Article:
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Parky R.I.P.

Welcome to another edition of “My 70’s TV Childhood.” This blog and our podcast celebrate the essence of growing up in 1970’s Britain, where television played a pivotal role in our lives.

This week we wanted to honour the legendary TV chat show host, Michael Parkinson, who sadly passed away. While we join the nation in mourning this immense loss, it was so important to us to celebrate the indelible mark “Parky” left on British culture.

Michael Parkinson was born in Cudworth, near Barnsley, on 28th March 1935. His parents, Jack and Freda, hoped he’d avoid the mines and encouraged him to read, watch films, and excel in school. This guidance bore fruit when Michael secured a scholarship to Barnsley Grammar School. Though he left with only two O’ levels, he began his journalistic journey with a South Yorkshire newspaper. His national service in the Royal Army Pay Corps saw him rise to the rank of Captain and serve as a press liaison officer during the Suez crisis. This experience ignited his ambition to transcend local press. His autobiography captures this sentiment, stating, “I wanted to be them. It was no good going home and covering local bingo winners.”

His career trajectory took him to The Manchester Guardian, the Daily Express, and eventually to Granada, where he presented a film review show, “Cinema.” His big break, however, came with the BBC. A humorous anecdote from his Granada days recounts how he left behind a drawer full of blank restaurant and hotel receipts, which his colleagues later dubbed the “Parkinson Bequest.” In July 1971, “Parkinson” debuted on our screens, becoming a Saturday night staple for over a decade.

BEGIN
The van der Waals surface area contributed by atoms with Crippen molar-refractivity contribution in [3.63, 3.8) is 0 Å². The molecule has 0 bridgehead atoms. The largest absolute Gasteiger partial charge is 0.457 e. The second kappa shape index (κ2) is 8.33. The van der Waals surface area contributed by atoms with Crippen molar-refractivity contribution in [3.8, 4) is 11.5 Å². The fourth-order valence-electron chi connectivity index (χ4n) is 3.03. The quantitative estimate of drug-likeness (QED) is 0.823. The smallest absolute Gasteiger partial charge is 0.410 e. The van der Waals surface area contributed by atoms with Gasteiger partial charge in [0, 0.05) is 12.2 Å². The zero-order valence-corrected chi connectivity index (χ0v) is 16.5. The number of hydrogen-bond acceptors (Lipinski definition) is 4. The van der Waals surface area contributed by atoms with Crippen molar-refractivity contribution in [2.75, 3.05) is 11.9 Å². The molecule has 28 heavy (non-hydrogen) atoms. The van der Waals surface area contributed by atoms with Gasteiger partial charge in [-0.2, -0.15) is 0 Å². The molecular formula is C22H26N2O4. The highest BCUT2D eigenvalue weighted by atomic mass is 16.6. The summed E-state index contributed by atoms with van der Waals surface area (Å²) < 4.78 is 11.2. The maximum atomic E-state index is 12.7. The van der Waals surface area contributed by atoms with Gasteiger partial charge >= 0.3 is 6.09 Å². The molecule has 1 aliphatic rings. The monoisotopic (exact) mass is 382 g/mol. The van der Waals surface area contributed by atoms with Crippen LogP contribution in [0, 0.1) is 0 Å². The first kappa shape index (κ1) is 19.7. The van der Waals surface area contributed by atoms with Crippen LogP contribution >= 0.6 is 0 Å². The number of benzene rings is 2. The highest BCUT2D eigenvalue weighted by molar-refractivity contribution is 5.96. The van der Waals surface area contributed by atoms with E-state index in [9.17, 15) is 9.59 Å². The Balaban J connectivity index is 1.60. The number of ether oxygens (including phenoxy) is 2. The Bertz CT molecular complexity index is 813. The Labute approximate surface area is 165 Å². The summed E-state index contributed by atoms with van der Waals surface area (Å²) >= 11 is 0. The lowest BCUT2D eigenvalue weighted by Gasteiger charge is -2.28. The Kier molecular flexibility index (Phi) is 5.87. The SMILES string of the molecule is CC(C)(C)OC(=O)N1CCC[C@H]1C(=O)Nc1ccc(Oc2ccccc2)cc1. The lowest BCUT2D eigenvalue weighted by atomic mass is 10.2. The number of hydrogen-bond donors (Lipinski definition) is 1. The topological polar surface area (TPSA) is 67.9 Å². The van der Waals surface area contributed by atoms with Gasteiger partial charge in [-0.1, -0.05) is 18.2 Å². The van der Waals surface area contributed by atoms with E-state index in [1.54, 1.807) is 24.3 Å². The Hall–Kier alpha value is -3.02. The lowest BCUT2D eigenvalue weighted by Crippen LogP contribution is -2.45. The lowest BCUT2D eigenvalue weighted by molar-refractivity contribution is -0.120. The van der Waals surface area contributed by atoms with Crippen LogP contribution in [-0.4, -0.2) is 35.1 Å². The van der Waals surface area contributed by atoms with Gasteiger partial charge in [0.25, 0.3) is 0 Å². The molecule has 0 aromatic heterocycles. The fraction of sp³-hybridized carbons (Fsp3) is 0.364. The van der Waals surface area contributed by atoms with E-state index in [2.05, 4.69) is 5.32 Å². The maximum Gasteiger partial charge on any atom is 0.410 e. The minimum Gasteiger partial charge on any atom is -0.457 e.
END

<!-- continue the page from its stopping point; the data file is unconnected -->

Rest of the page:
My introduction to Michael Parkinson was gradual. I recall my parents sneaking back into the living room towards the end of “Match of the Day” to catch “Parkinson.” It was this routine that piqued my interest in the show. Parkinson’s unique interviewing style stood out. He balanced probing questions with warmth, ensuring guests felt comfortable yet challenged. This approach set him apart from many modern chat show hosts. Some iconic interviews include Rod Hull and Emu in 1976, where Parky was wrestled to the ground by Emu, Muhammed Ali in 1971 discussing boxing, race, and politics, Billy Connolly in 1975 which catapulted Connolly to national stardom, and a delightful interaction with Kermit the Frog and Miss Piggy in 1978. While these interviews were hits, some, like the ones with Meg Ryan and Helen Mirren, were more contentious. Yet, through highs and lows, Michael Parkinson redefined the chat show genre.

Michael Parkinson’s talents weren’t limited to interviewing. He was an accomplished cricketer, an anti-apartheid activist, and a founding sponsor of the Anti-Nazi League. He also ventured into breakfast TV with TV-AM and radio with “Desert Island Discs.” However, his chat show remains his most celebrated contribution to television. From Muhammed Ali to Peter Kay, he showcased a range of personalities, leaving an indelible mark on the genre.
As we bid adieu to this television icon, we’re reminded of his unparalleled contribution to British TV. Sir Michael Parkinson, you will be dearly missed.

Thank you for joining us on this tribute episode. Share your favourite “Parkinson” memories with us on our blog at or email me at Tune in next week for our second Quiz podcast, and another regular episode will land in your feed in two weeks’ time. Don’t forget to subscribe on your favourite podcast platform, rate, and review. Until then, take care and immerse yourself in the nostalgia of “My 70’s TV Childhood.”

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